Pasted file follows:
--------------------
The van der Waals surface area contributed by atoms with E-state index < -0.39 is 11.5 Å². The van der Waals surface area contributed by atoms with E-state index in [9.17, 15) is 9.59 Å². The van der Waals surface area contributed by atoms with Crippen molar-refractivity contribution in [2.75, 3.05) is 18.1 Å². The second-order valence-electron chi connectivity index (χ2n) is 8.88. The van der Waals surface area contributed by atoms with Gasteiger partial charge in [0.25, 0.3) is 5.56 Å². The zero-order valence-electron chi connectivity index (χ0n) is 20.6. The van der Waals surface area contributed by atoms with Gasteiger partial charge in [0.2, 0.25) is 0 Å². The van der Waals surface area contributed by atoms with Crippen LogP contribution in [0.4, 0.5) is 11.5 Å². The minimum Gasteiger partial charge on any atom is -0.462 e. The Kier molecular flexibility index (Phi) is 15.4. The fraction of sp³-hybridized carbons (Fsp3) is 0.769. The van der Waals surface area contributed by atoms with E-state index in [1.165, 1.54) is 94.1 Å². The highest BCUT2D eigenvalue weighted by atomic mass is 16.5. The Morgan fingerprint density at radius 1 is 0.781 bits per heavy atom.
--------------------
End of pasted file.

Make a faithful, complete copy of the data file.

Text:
The van der Waals surface area contributed by atoms with E-state index < -0.39 is 11.5 Å². The van der Waals surface area contributed by atoms with E-state index in [9.17, 15) is 9.59 Å². The van der Waals surface area contributed by atoms with Crippen molar-refractivity contribution in [2.75, 3.05) is 18.1 Å². The second-order valence-electron chi connectivity index (χ2n) is 8.88. The van der Waals surface area contributed by atoms with Gasteiger partial charge in [0.25, 0.3) is 5.56 Å². The zero-order valence-electron chi connectivity index (χ0n) is 20.6. The van der Waals surface area contributed by atoms with Gasteiger partial charge in [0.2, 0.25) is 0 Å². The van der Waals surface area contributed by atoms with Crippen LogP contribution in [0.4, 0.5) is 11.5 Å². The minimum Gasteiger partial charge on any atom is -0.462 e. The Kier molecular flexibility index (Phi) is 15.4. The fraction of sp³-hybridized carbons (Fsp3) is 0.769. The van der Waals surface area contributed by atoms with E-state index in [1.165, 1.54) is 94.1 Å². The highest BCUT2D eigenvalue weighted by atomic mass is 16.5. The Morgan fingerprint density at radius 1 is 0.781 bits per heavy atom.